AFL’s ‘Dog Act’ Proof They Don’t Want Soccer To Succeed In Australia
Footy and soccer fans alike have come together to blast the AFL’s decision to release the fixtures for round 1 of the 2023 season – at the same time as Australia’s round of 16 game against Argentina at the 2022 FIFA World Cup.
Despite usually enjoying 5 times the total average spectatorship than soccer in this country, the AFL decided to release their first 2023 fixtures just as the country was gearing up to watch the Socceroos in a move that’s left sports nuts scratching their heads.
“Literally 6am on the dot. On a Sunday. Weird enough in normal circumstances but a piss take given the kickoff this morning,” ESPN’s Matt Walsh wrote at the time, with other sports journalists joining the chorus of criticism against the AFL.
“It’s really interesting to watch the response from the other codes,” veteran sports journo Caroline Wilson said on the ABC’s Offsiders.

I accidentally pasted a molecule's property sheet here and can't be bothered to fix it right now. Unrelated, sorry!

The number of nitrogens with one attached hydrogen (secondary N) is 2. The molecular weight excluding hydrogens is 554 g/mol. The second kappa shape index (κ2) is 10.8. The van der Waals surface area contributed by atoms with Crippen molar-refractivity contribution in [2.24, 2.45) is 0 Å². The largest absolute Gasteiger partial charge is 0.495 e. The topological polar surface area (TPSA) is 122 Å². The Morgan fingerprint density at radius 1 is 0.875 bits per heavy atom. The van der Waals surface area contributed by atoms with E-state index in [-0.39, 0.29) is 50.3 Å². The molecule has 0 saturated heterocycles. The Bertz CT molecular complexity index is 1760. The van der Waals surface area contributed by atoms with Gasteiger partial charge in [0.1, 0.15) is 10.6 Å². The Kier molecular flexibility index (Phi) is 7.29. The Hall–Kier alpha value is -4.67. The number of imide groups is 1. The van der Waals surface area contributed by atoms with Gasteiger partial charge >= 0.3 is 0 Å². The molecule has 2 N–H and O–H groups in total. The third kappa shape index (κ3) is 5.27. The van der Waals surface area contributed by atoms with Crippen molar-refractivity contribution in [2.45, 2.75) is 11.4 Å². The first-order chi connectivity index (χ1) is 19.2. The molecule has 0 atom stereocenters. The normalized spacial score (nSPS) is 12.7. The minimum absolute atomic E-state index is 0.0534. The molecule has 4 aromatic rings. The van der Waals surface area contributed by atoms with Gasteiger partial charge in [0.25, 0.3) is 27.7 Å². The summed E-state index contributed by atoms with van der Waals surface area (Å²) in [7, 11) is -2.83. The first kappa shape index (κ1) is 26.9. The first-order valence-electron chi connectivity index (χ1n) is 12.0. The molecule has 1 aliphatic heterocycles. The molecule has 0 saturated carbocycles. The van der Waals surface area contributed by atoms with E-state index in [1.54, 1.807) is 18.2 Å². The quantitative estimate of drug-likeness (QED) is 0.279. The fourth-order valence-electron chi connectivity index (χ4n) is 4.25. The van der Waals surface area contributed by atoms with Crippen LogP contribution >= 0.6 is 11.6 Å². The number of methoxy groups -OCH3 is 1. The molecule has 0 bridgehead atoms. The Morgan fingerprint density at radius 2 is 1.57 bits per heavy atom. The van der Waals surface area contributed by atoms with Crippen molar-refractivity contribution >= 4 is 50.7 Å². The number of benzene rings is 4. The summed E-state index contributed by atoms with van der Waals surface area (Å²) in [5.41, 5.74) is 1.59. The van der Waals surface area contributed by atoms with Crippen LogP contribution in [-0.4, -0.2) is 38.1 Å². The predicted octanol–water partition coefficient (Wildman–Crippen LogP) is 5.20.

“10, 20 years ago when Australia failed in World Cups, [the] AFL and NRL broke out the champagne… I thought the response this morning to release the round one fixture of the AFL 2023 season was just lame of the AFL… I would have just given them a bit of clean air today.”
Daniel Garb agreed with her on the program, adding that “the AFL has made itself look petty and insecure with its move here… Read the situation terribly.”
Much of the criticism has been levelled at AFL’s CEO Gillon McLachlan, who had previously announced back in April that he would be stepping down from the role at the end of the 2022 AFL season. The prevailing feeling is that this snafu is an inglorious way to leave the top job.
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“The sooner Gill leaves, the better. No Victorian team travels round 1, releasing round 1 while the Socceroos are playing their biggest game ever, same old Richmond v Carlton opener. The AFL needs some freshness. It’s time for Gill to leave now,” one fan pointedly commented on Twitter.
It does smack a bit of desperation. Not only does it make no sense to announce the fixtures at such an odd time, so far out from the start of the season, but to try and steal soccer’s thunder – at the highest point for the sport in Australia – is truly petulant.
In a weird way though, it should give Football Australia, the A-League and soccer fans alike almost a sense of satisfaction: that soccer is gaining enough traction in Australia to have the big dogs like the AFL nervous…